Do or do not, there is no try
In a passionate working class area such as Newcastle, telling people "we tried" was always likely to go down like a lead balloon.
Therefore, it was hardly a surprise that the statement released 48 hours after the transfer window was bolted firmly shut until January contained the "we tried" line, it was half expected.
In a nutshell, actions speak louder than words in the world of Newcastle United and failing to emerge without a marquee signing to don the number 9 shirt was never ever going to go down well.
As Yoda once put it: "Do or do not, there is no try."
To rub salt into a very open wound, unlike the January window, Newcastle had much more than a few hours to get a replacement in.
When Andy Carroll was flogged down the road to Liverpool many anticipated the arrival of a new striker pretty early on in the summer.
It didn't happen.
It has been made clear to me that Alan Pardew is far from happy about the situation but there is very little he can do other than walk away.
He couldn't anyway, after signing seven players and making a great start to the season, to some extent he has been backed but it hasn't been easy, losing Kevin Nolan, Joey Barton and Jose Enrique along the way.
It was scant consolation that there was at least some explanation, but the facts of the matter are that United's board have to work hard on a strategy to keep fans informed.
Pardew has fronted all questions about transfers this summer but in reality, the words coming from his mouth would appear to be what he wanted to happen as football manager, rather than what has been happening above his head.
In fairness, the board have agreed to answer the questions of Newcastle United fans via the Chronicle, with 12 questions to the board having been granted.
This is YOUR chance to ask the questions that you want answered and fairest way possible is for us to calculate what the most popular questions are.
Obviously, the question of where's the money gone/going will be one of the most popular but there are plenty of others to be asked.
That is now in the hands of the fans and you can submit your question by going to www.chroniclelive.co.uk
There's every chance people will not like the answers.
But hey, this is a start for Newcastle to reopen the communication channel between the board and the fans.
Ideally, it would be an operation worth carrying out on a more regular basis and in doing so, fans wouldn't be so shocked when Newcastle do it once in a blue moon.
At Man City, Garry Cook has regular dealings with the Press and fans much in the way of Chris Mort.
The idea of a general manager/fan friendly chairman (Sunderland have Niall Quinn) is also a route other clubs have gone down and the appointment of a former player would be an interesting development at St James' Park.
Fans will find it difficult to take in some answers anyway.
It would be of little value to come out and say that Newcastle will spend in January and then not follow it through with actions.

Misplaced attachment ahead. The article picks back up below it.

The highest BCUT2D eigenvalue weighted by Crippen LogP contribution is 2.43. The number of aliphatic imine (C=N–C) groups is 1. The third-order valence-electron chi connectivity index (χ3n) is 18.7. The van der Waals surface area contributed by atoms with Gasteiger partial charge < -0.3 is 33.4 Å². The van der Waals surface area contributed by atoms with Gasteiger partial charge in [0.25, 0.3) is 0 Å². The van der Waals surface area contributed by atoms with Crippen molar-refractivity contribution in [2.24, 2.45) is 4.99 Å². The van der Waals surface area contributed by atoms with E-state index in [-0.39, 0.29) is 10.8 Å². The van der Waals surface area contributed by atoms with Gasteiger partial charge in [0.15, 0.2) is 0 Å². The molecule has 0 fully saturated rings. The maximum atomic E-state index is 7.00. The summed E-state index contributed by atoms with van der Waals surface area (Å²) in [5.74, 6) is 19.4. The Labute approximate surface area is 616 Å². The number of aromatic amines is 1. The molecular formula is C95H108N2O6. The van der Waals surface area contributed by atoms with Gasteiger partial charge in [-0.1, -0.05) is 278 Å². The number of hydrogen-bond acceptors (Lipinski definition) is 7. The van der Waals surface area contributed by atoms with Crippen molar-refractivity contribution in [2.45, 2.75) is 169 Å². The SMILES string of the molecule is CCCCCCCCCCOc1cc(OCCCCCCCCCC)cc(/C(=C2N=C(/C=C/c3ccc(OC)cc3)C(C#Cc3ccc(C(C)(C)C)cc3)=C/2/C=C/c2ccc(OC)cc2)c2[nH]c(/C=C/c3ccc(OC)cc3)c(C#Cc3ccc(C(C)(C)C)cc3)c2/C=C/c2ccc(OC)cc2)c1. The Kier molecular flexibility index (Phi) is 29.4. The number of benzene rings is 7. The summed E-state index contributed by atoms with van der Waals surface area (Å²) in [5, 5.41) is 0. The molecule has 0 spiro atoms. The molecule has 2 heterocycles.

But then the board have tried to go the other way too, when claiming there would be "no capital outlay" back in May 2010, which again landed them in trouble.
It all goes back to selling a product, but if the product is trying to save money and produce a team that has only potential, the chances are some fans won't buy into the idea.
It goes back to the old football or business logic argument, and as stated before on this blog you can't be expecting to order an open top bus to celebrate breaking even on financial sheets.
Indeed, it is all about winning football matches, exciting football and moving up the leagues.
That's what generates excitement in this city and as Sir John Hall found out, it also generates money - albeit during a different financial era.
When Newcastle went from the old First Division to the Premier League, everybody and their gran wanted to be seen in Toon merchandise.
Just 12 months earlier, as Freddie Fletcher will testify, the club shop were not even selling an up to date replica kit with fans still swanning round with those awful ironed on blue stars to cover up the Greenalls logos.
Speaking to Alan Shearer yesterday, he stated that Newcastle are unlikely to get into the top six unless money is spent on the team.
So basically, Newcastle United are left trying to sell tickets for a team that might finish in mid-table and might have a run in the cup if we're lucky.
Life is short, and seems even shorter when you've gone 42 years without seeing your team pick up any silverware.
Of course, winning football matches changes things but asking the current crop of players - who have done very well so far by the way - to challenge the top four is a massive ask.
Some of Man United and Man City's performances so far this season has been frightening - but that's what mega money buys you.
Nobody expects Newcastle to be splashing that type of money because that's the way it's been for the last few years.
Without encouragement though that it might change with one or two big signings, the sight of empty seats could be a more regular feature.
As Mark Jensen of the Mag put it nicely: "The sight of any empty seat at St James' Park is a sad one."